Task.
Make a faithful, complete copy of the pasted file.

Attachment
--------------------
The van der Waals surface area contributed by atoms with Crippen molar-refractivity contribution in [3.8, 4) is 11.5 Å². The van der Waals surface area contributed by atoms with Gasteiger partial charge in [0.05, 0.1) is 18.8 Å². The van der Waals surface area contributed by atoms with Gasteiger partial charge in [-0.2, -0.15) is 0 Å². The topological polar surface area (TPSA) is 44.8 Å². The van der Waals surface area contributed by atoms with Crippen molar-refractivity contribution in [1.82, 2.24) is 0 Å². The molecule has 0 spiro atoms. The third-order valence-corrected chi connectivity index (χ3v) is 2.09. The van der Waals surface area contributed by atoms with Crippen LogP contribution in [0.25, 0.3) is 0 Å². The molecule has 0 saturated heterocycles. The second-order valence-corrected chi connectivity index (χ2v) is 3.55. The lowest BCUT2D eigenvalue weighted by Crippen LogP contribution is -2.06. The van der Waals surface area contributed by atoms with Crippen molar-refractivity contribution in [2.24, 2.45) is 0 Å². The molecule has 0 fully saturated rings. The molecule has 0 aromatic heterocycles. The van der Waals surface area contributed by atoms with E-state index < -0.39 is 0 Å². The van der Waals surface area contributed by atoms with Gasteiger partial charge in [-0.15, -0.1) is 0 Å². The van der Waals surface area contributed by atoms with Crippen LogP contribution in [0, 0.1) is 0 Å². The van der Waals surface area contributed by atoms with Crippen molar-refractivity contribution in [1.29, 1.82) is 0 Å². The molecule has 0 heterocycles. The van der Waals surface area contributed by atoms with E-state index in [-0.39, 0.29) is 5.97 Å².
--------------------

The van der Waals surface area contributed by atoms with Crippen molar-refractivity contribution in [3.8, 4) is 11.5 Å². The van der Waals surface area contributed by atoms with Gasteiger partial charge in [0.05, 0.1) is 18.8 Å². The van der Waals surface area contributed by atoms with Gasteiger partial charge in [-0.2, -0.15) is 0 Å². The topological polar surface area (TPSA) is 44.8 Å². The van der Waals surface area contributed by atoms with Crippen molar-refractivity contribution in [1.82, 2.24) is 0 Å². The molecule has 0 spiro atoms. The third-order valence-corrected chi connectivity index (χ3v) is 2.09. The van der Waals surface area contributed by atoms with Crippen LogP contribution in [0.25, 0.3) is 0 Å². The molecule has 0 saturated heterocycles. The second-order valence-corrected chi connectivity index (χ2v) is 3.55. The lowest BCUT2D eigenvalue weighted by Crippen LogP contribution is -2.06. The van der Waals surface area contributed by atoms with Crippen molar-refractivity contribution in [2.24, 2.45) is 0 Å². The molecule has 0 fully saturated rings. The molecule has 0 aromatic heterocycles. The van der Waals surface area contributed by atoms with E-state index < -0.39 is 0 Å². The van der Waals surface area contributed by atoms with Gasteiger partial charge in [-0.15, -0.1) is 0 Å². The van der Waals surface area contributed by atoms with Crippen LogP contribution in [0, 0.1) is 0 Å². The van der Waals surface area contributed by atoms with Crippen molar-refractivity contribution in [1.29, 1.82) is 0 Å². The molecule has 0 heterocycles. The van der Waals surface area contributed by atoms with E-state index in [-0.39, 0.29) is 5.97 Å².